**Update: I made a Mocha version of this cheesecake, and it turned out beautifully! I followed the exact same base recipe, except added 2 tbsp. espresso powder in with the milk, cream cheese and butter mixture, and ½ c. of cocoa powder in with the flour and cornstarch. It turned out a luscious, chocolatey, hit-of-coffee confection. I’ve added a picture of this version below. **


Yield: 1 9-inch cheesecake

½ c. milk
4 oz. cream cheese (half a block)
7 tbsp. butter
8 egg yolks
¼ c. flour
¼ c. cornstarch
13 egg whites
2/3 c. sugar
½ tsp. lemon or vanilla extract (depending on flavour preference)
Icing sugar, for garnish.

Preheat oven to 320°F.

Line the bottom and sides of a springform pan or 3 inch tall cake pan with parchment paper. (If the parchment paper is curling badly, I’ll rub a TINY amount of margarine on the side of the paper that will face the pan edges.) Set aside. If you use a springform pan, wrap the bottom in 2-3 layers of aluminum foil to keep out the water.

In a medium saucepan, combine the milk, cream cheese, and butter on medium heat, and whisk until smooth and combined. Take off the heat and let cool.

In a large mixing bowl, whisk together the egg yolks until incorporated. Slowly whisk in the cooled cream cheese mixture until incorporated and smooth. Sift in the flour and cornstarch, and whisk again, making sure there are no lumps. If using lemon or vanilla extract, add to the yolk mixture, and whisk again.

In the bowl of a mixer fitted with a whisk attachment, beat the egg whites until soft peaks form. Slowly start adding the sugar, a little bit at a time, and whip on high until stiff peaks form.

Add ¼ of the egg whites to the egg yolk mixture, and fold in gently with a spatula, until you have a cohesive batter. Be gentle, because we want to keep the air we just beat into the batter!

Repeat with the remaining egg whites, until you have a smooth batter with all the egg whites combined.

Pour the batter into the prepared pan. Tap once or twice, gently, on the counter to pop any large air bubbles.

Use a baking pan or dish that is larger than the cake pan you are using, and place two paper towels on the bottom. Put the cake pan in the middle of the paper-towel lined pan, and fill with hot water, no more than an inch up the sides.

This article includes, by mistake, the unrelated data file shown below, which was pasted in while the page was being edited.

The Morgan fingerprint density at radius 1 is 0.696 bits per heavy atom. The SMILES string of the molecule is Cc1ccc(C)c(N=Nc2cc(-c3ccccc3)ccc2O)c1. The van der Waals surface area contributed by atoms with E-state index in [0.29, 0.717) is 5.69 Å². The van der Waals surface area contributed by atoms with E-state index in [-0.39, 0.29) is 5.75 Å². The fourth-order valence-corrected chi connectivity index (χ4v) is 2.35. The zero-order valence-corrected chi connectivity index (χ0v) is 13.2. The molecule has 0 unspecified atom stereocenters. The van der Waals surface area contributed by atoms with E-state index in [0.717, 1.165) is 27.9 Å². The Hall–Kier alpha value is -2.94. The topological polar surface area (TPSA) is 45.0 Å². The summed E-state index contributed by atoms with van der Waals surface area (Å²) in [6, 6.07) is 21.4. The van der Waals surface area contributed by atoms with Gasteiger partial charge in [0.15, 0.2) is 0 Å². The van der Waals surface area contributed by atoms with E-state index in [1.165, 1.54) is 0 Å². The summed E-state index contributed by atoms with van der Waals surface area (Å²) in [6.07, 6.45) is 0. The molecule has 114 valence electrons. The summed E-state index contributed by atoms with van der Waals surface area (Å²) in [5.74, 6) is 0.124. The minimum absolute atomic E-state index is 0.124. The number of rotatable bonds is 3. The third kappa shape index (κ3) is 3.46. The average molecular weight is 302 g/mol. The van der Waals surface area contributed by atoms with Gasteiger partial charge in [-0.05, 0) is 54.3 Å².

An easier way to do this is place the baking dish in the oven with the paper towels and your cake pan, then add the hot water into the pan while the oven door is open. This reduces the risk of hot water burns.

Bake in the preheated oven for 25 minutes, then turn down the heat to 280°F, and bake for an additional 55 minutes.

Remove from the oven, and carefully, invert the cake onto your dominant hand to remove it from the pan, and take the paper off, then revert back onto a cooling rack.

If you are using a springform pan, just remove the foil and the sides. Leave the cake to cool before trying to invert and remove the paper from the bottom. (I learned the hard way. I tried the original way, suggested above, and deflated my cake a bit. 😦 Sad day.)

Sprinkle icing sugar on the top of the cheesecake for garnish.

Slice, and enjoy! Many people say to enjoy a slice of this warm or cool, so it’s your choice!

Raspberry Buttercream Frosting

Hello lovely readers!

I have never done just a frosting post, but with this frosting, I couldn’t help it!

Last week, one of my beautiful friends, Emma, got married! It was a small wedding, but a very touching one. Well, I have known this amazing girl for the past 10 years. We met on the first day in the first class of university, and the two of us, along with another phenomenal friend Breanna, have been close ever since. We also got into a little tradition of taking a picture of the three of us at each of our weddings. I know, we are pretty freakin’ adorable.

Anyways, I digress. I was asked to help out with the wedding! I put my Teacher-in-July time to good use, and made paper flowers for the centerpieces, a decorative paper flower bouquet, and I was the exclusive cupcake provider for the wedding!

It was an amazing honour to be able to provide the cupcakes for the wedding, and I couldn’t be happier for this wonderful human I am lucky to call a friend. Cheers to you, Emma!

For dessert, I provided twelve dozen cupcakes. Six dozen were London Fog cupcakes; that is, my Earl Grey Tea cake to which I added a simple vanilla buttercream frosting, and the other six dozen were Chocolate Raspberry. I used my Death by Chocolate cake recipe, and topped it with this beautiful buttercream.